Michaelis-Menten Equation: Derivation, Graphical Representation

Michaelis-Menten kinetics is a model of enzyme kinetics that describes the relationship between enzyme and substrate concentrations and the rate of an enzyme-catalyzed reaction. The Michaelis-Menten equation describes the relationship between substrate and enzyme concentrations and the rates of enzyme-catalyzed reactions.

Michaelis-Menten Equation
Michaelis-Menten Equation

What is Enzyme Kinetics?

Enzyme kinetics is the scientific study of the rates of enzyme-catalyzed processes and the mathematical analysis of those rates.

Activity, specific activity (activity per unit mass), and turnover number (activity per mole of enzyme) are three basic parameters for evaluating enzyme reactions. The turnover rate is proportional to the rate of reaction of a single enzyme molecule per second.

The field of enzyme kinetics investigates the relationship between the concentrations of substrates and the rates of enzyme-catalyzed processes. Enzyme reactions are not characterized by simple zero, first, or second-order chemical reaction relationships. Instead, the rate of the reaction slows down to a limiting or saturation value. The Michaelis-Menten equation, whose two characteristic constants are Vmax and KM, determines this behavior.

Michaelis-Menten Equation

The Michaelis-Menten equation describes the relationship between substrate and enzyme concentrations and the rates of enzyme-catalyzed reactions. Scientists Leonor Michaelis and Maud Leonora Menten developed this equation/model in the 20th century to explain the difference in the rate of chemical reaction catalyzed by enzymes. Thus, the Michaelis-Menten equation is named after German biochemist Leonor Michaelis and Canadian physician Maud Menten.

It is an equation that relates reaction velocity to substrate concentration for a system in which a substrate S binds reversibly to an enzyme E to create an enzyme-substrate complex ES, which subsequently reacts irreversibly to generate a product P and regenerate the free enzyme E. This mechanism can be illustrated schematically as follows:

The Michaelis-Menten equation for this system is:

The Michaelis-Menten kinetics equation includes two key terms:

  • Maximum reaction rate, or Vmax, occurs when all substrate binding sites in an enzyme are full.
  • Michaelis constant or Km, is the concentration of substrate at which the reaction rate is half of its maximum value (Vmax). The Km value indicates how well an enzyme is able to perform its activity at different concentrations of its substrate; a lower Km value indicates better performance.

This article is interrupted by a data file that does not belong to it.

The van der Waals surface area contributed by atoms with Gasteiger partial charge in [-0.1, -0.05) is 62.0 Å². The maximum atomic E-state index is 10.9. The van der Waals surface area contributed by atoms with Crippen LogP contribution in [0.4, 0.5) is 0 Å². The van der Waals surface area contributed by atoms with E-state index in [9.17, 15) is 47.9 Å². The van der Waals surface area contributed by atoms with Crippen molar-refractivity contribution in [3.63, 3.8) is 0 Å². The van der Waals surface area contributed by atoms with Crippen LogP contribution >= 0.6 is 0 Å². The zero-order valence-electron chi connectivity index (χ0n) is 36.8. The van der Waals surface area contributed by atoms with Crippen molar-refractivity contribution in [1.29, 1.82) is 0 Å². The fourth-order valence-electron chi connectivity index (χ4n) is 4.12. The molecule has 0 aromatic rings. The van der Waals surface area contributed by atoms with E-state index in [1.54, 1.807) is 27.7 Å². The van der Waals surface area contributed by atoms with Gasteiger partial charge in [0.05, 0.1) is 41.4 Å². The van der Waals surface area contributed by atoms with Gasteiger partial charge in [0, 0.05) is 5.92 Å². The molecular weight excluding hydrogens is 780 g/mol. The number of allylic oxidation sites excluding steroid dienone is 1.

Assumptions of Michaelis-Menten Equation

The following key characteristics of several enzymes that catalyze reactions are taken into account when constructing the Michaelis Menten equation. It’s important to understand the key factors that were taken into making the Michaelis-Menten equation. This makes it possible to determine when the equation can be utilized and when it cannot.

  • The initial rate of product formation is proportional to the total concentration of enzyme [E]o for a given initial concentration of substrate [S]o.
  • In the context of low substrate concentrations, it can be observed that the rate of product formation exhibits a linear relationship with the substrate concentration, denoted as [S]o. This implies that the rate is directly proportional to the substrate concentration.
  • Another assumption of the Michaelis-Menten model is that the concentration of the enzyme-substrate complex [ES] is constant. This is referred to as steady-state approximation.
  • At a high concentration of substrate, the rate of product formation becomes independent of substrate concentration and reaches a maximum velocity, Vmax, at which substrate concentration has no effect.
  • The substrate concentration [S] is approximately equal to the total substrate concentration. Technically, the total substrate concentration in the solution is equal to the sum of the concentrations of substrate [S] and enzyme-substrate complex [ES]. However, given that [S]>>>[E], the substrate concentration [S] is about equal to the total substrate concentration. This is referred to as free ligand approximation.

Derivation of Michaelis-Menten Equation

The equation arises from the general equation for an enzymatic reaction.

During Initial

Rate of Formation of [ES] = Rate of Breakdown of [ES]

K1 [E][S] = K-1 [ES]

Total enzymes = E0

[E0] = [E] + [ES]

[E] = [E0] – [ES]

Ks [ES] + [ES][S] = [E0] [S]

[ES] (Ks + [S]) = [E0] [S]

Now, velocity of reaction from [ES] to Product

V0 = K2 [ES]

Substituting value of [ES] from equation (ii)

Maximum Rate of Reaction = Vmax

Vmax = K2 [E0] ……………. (iv)

Substituting value of equation (iv) into (iii)

This is Michaelis-Menten equation

Alternative Approach

This is Michaelis-Menten equation

Graphical representation of Michaelis-Menten equation

michaelis-menten equation graph


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About Author

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Jyoti Bashyal

Jyoti Bashyal, a graduate of the Central Department of Chemistry, is an avid explorer of the molecular realm. Fueled by her fascination with chemical reactions and natural compounds, she navigates her field's complexities with precision and passion. Outside the lab, Jyoti is dedicated to making science accessible to all. She aspires to deepen audiences' understanding of the wonders of various scientific subjects and their impact on the world by sharing them with a wide range of readers through her writing.

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